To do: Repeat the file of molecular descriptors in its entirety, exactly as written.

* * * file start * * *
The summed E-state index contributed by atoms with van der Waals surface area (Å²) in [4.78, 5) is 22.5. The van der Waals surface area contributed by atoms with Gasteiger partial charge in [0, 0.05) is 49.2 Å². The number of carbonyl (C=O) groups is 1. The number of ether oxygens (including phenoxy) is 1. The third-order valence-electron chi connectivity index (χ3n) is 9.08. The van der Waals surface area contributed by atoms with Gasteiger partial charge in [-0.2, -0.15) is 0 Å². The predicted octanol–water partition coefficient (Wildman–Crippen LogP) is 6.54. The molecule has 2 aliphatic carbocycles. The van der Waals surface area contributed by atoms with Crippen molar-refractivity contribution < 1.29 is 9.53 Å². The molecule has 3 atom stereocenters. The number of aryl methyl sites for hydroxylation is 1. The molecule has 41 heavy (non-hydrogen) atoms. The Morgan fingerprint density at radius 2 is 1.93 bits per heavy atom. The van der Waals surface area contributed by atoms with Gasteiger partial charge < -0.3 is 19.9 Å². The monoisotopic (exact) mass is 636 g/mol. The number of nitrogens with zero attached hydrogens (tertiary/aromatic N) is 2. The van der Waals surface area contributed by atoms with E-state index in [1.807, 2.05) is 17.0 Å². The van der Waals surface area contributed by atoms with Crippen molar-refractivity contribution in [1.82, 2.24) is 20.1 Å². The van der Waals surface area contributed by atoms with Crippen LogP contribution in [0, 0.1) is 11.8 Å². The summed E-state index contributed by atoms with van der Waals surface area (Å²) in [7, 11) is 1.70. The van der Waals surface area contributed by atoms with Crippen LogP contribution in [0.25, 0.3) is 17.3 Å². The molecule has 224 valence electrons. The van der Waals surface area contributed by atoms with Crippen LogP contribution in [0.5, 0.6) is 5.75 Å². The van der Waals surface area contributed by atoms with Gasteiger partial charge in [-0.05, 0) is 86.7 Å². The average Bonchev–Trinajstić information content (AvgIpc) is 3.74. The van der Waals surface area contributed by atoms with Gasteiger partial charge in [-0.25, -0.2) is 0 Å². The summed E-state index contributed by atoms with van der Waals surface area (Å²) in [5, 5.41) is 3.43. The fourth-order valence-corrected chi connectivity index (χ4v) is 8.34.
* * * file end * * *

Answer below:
The summed E-state index contributed by atoms with van der Waals surface area (Å²) in [4.78, 5) is 22.5. The van der Waals surface area contributed by atoms with Gasteiger partial charge in [0, 0.05) is 49.2 Å². The number of carbonyl (C=O) groups is 1. The number of ether oxygens (including phenoxy) is 1. The third-order valence-electron chi connectivity index (χ3n) is 9.08. The van der Waals surface area contributed by atoms with Gasteiger partial charge in [-0.2, -0.15) is 0 Å². The predicted octanol–water partition coefficient (Wildman–Crippen LogP) is 6.54. The molecule has 2 aliphatic carbocycles. The van der Waals surface area contributed by atoms with Crippen molar-refractivity contribution < 1.29 is 9.53 Å². The molecule has 3 atom stereocenters. The number of aryl methyl sites for hydroxylation is 1. The molecule has 41 heavy (non-hydrogen) atoms. The Morgan fingerprint density at radius 2 is 1.93 bits per heavy atom. The van der Waals surface area contributed by atoms with Gasteiger partial charge < -0.3 is 19.9 Å². The monoisotopic (exact) mass is 636 g/mol. The number of nitrogens with zero attached hydrogens (tertiary/aromatic N) is 2. The van der Waals surface area contributed by atoms with E-state index in [1.807, 2.05) is 17.0 Å². The van der Waals surface area contributed by atoms with Crippen molar-refractivity contribution in [1.82, 2.24) is 20.1 Å². The van der Waals surface area contributed by atoms with Crippen LogP contribution in [0, 0.1) is 11.8 Å². The summed E-state index contributed by atoms with van der Waals surface area (Å²) in [7, 11) is 1.70. The van der Waals surface area contributed by atoms with Crippen LogP contribution in [0.25, 0.3) is 17.3 Å². The molecule has 224 valence electrons. The van der Waals surface area contributed by atoms with Crippen LogP contribution in [0.5, 0.6) is 5.75 Å². The van der Waals surface area contributed by atoms with Gasteiger partial charge in [-0.05, 0) is 86.7 Å². The average Bonchev–Trinajstić information content (AvgIpc) is 3.74. The van der Waals surface area contributed by atoms with Gasteiger partial charge in [-0.25, -0.2) is 0 Å². The summed E-state index contributed by atoms with van der Waals surface area (Å²) in [5, 5.41) is 3.43. The fourth-order valence-corrected chi connectivity index (χ4v) is 8.34.